So, since next playhead is to the right, and the R key is to the right of E key, I'm going to go ahead and make this keyboard shortcut of the letter R. And there is nothing assigned to the letter R, so it didn't give me a warning, and then I'm going to go ahead to the previous one, double-click that, and type W. Now I want to show you what happens if I try to create a keyboard shortcut and it's already assigned, and I know for instance that looping is something I like to do sometimes when I'm editing, which basically plays the same In and Out Point or the same part of pile of the clip over and over again so I can adjust my edit. And I like to have a keyboard shortcut for that, so maybe the L key would be appropriate.
Now, again, this is something that is specific to the different panels, so you want to make sure you pick the right location. So in this case, I'm going to do it in my source panel, so maybe I just want a loop for my In to my Out. So I'm going to go ahead and select that, double-click it to make it active, and I'm going to go ahead press the L key. Well, the L key is already in use by J, K, L, so it warns me it doesn't want me to accidentally overwrite this shortcut. So let me go ahead and try something different. I'm going to go ahead and delete that L. I'm going to say Clear, just to be safe, open up that loop, and I'm on a Macintosh so I'm going to go ahead and hit Command+L, and because it's not being used on my system, it will accept that as a keyboard shortcut.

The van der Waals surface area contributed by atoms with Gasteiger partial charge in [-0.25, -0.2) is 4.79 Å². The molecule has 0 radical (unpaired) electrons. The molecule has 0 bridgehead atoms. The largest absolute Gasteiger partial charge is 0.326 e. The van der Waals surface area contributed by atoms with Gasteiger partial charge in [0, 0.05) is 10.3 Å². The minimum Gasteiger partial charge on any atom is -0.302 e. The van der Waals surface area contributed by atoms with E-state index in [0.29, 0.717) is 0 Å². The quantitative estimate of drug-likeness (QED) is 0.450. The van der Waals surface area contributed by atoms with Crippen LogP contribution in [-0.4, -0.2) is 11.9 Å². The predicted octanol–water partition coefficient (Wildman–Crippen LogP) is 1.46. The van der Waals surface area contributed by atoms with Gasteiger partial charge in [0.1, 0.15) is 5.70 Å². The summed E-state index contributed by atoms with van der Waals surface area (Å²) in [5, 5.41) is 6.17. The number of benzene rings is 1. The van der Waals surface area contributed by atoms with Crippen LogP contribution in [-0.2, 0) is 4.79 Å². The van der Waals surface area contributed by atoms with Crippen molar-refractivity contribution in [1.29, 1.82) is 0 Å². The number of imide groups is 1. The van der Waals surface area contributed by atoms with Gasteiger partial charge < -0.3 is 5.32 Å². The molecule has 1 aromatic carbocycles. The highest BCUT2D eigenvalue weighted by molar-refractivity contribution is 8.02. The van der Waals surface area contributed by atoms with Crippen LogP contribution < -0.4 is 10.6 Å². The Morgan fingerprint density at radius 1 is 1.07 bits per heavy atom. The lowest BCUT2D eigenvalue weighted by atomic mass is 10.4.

Now you'll notice that I no longer--I am in the default Premiere Pro 6 keyboard shortcuts, I've modified it. So I can go ahead and I can save this as one of my favorites, and I can simply click Save As, or I can just leave it this way, and it will be default as the Custom. Since this is temporary, I'm going to just leave this as Custom, and I'm gonna press OK. Now let me show you how cool this keyboard shortcut is. So normally we'd play, and if I didn't Extend Edit, I need to go ahead and click on the edge. We learned all of that in a previous movie, but let's say I just wanted to trim off the end of this clip, I play up to here, and after that I want to delete everything to the right.
Well, that's that great new keyboard shortcut I created which is the letter R. If I press R, it just trims everything off to the right and closes that space. This is awesome when you just want to really clean up an edit or you're doing audio work and you need to take out pauses. I'm going to do the reverse of that. I'm going to go ahead and move my playhead over here and hit the W key. That's to the left of E, or to the left of my Extend Edit, and in that case I trimmed off the head of the clip. Let me go ahead and show you that here, it would probably be a little more dramatic, but I'll park the playhead, it's going to cut everything off here, and slide it over as a Ripple Delete. I'm going to go ahead and hit the W key, and the whole beginning of that clip is now gone.
So as you can see, creating a custom keyboard shortcut that increases your productivity is a great thing to think about and even better a great thing to do.